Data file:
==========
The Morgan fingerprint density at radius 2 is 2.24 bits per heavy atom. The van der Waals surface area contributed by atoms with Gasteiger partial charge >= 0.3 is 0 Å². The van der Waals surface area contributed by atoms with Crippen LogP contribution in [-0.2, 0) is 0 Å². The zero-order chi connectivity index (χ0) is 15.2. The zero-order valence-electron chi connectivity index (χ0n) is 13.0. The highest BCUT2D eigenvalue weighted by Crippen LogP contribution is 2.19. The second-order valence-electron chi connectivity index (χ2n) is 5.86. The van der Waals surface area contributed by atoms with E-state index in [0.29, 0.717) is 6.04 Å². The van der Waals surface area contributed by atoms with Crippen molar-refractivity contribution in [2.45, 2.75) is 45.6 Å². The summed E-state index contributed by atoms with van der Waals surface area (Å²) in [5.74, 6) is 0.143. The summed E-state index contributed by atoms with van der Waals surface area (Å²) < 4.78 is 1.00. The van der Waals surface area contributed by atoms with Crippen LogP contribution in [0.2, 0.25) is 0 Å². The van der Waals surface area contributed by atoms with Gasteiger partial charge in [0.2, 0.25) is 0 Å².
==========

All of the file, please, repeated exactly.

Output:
The Morgan fingerprint density at radius 2 is 2.24 bits per heavy atom. The van der Waals surface area contributed by atoms with Gasteiger partial charge >= 0.3 is 0 Å². The van der Waals surface area contributed by atoms with Crippen LogP contribution in [-0.2, 0) is 0 Å². The zero-order chi connectivity index (χ0) is 15.2. The zero-order valence-electron chi connectivity index (χ0n) is 13.0. The highest BCUT2D eigenvalue weighted by Crippen LogP contribution is 2.19. The second-order valence-electron chi connectivity index (χ2n) is 5.86. The van der Waals surface area contributed by atoms with E-state index in [0.29, 0.717) is 6.04 Å². The van der Waals surface area contributed by atoms with Crippen molar-refractivity contribution in [2.45, 2.75) is 45.6 Å². The summed E-state index contributed by atoms with van der Waals surface area (Å²) in [5.74, 6) is 0.143. The summed E-state index contributed by atoms with van der Waals surface area (Å²) < 4.78 is 1.00. The van der Waals surface area contributed by atoms with Crippen LogP contribution in [0.2, 0.25) is 0 Å². The van der Waals surface area contributed by atoms with Gasteiger partial charge in [0.2, 0.25) is 0 Å².